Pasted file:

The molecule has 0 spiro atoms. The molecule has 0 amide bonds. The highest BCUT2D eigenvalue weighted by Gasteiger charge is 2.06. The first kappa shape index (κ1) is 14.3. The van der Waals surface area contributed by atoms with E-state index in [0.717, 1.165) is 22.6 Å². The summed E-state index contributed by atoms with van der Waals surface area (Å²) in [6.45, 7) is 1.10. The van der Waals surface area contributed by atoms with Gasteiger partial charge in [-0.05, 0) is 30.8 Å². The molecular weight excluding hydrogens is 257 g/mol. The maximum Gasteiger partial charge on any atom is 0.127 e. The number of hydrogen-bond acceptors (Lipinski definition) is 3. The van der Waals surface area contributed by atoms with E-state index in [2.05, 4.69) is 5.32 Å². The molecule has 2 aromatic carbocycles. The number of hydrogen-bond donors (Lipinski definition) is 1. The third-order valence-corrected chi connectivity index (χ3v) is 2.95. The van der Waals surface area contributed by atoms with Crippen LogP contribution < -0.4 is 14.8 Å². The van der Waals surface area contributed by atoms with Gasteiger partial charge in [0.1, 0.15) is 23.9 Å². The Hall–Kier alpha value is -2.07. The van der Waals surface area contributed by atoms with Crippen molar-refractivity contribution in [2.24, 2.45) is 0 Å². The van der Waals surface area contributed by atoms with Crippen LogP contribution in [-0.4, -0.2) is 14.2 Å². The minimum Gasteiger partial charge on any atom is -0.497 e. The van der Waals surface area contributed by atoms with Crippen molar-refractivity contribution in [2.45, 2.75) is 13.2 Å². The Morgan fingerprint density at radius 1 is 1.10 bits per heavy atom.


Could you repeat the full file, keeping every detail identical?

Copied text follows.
The molecule has 0 spiro atoms. The molecule has 0 amide bonds. The highest BCUT2D eigenvalue weighted by Gasteiger charge is 2.06. The first kappa shape index (κ1) is 14.3. The van der Waals surface area contributed by atoms with E-state index in [0.717, 1.165) is 22.6 Å². The summed E-state index contributed by atoms with van der Waals surface area (Å²) in [6.45, 7) is 1.10. The van der Waals surface area contributed by atoms with Gasteiger partial charge in [-0.05, 0) is 30.8 Å². The molecular weight excluding hydrogens is 257 g/mol. The maximum Gasteiger partial charge on any atom is 0.127 e. The number of hydrogen-bond acceptors (Lipinski definition) is 3. The van der Waals surface area contributed by atoms with E-state index in [2.05, 4.69) is 5.32 Å². The molecule has 2 aromatic carbocycles. The number of hydrogen-bond donors (Lipinski definition) is 1. The third-order valence-corrected chi connectivity index (χ3v) is 2.95. The van der Waals surface area contributed by atoms with Crippen LogP contribution < -0.4 is 14.8 Å². The van der Waals surface area contributed by atoms with Gasteiger partial charge in [0.1, 0.15) is 23.9 Å². The Hall–Kier alpha value is -2.07. The van der Waals surface area contributed by atoms with Crippen molar-refractivity contribution in [2.24, 2.45) is 0 Å². The van der Waals surface area contributed by atoms with Crippen LogP contribution in [-0.4, -0.2) is 14.2 Å². The minimum Gasteiger partial charge on any atom is -0.497 e. The van der Waals surface area contributed by atoms with Crippen molar-refractivity contribution in [2.45, 2.75) is 13.2 Å². The Morgan fingerprint density at radius 1 is 1.10 bits per heavy atom.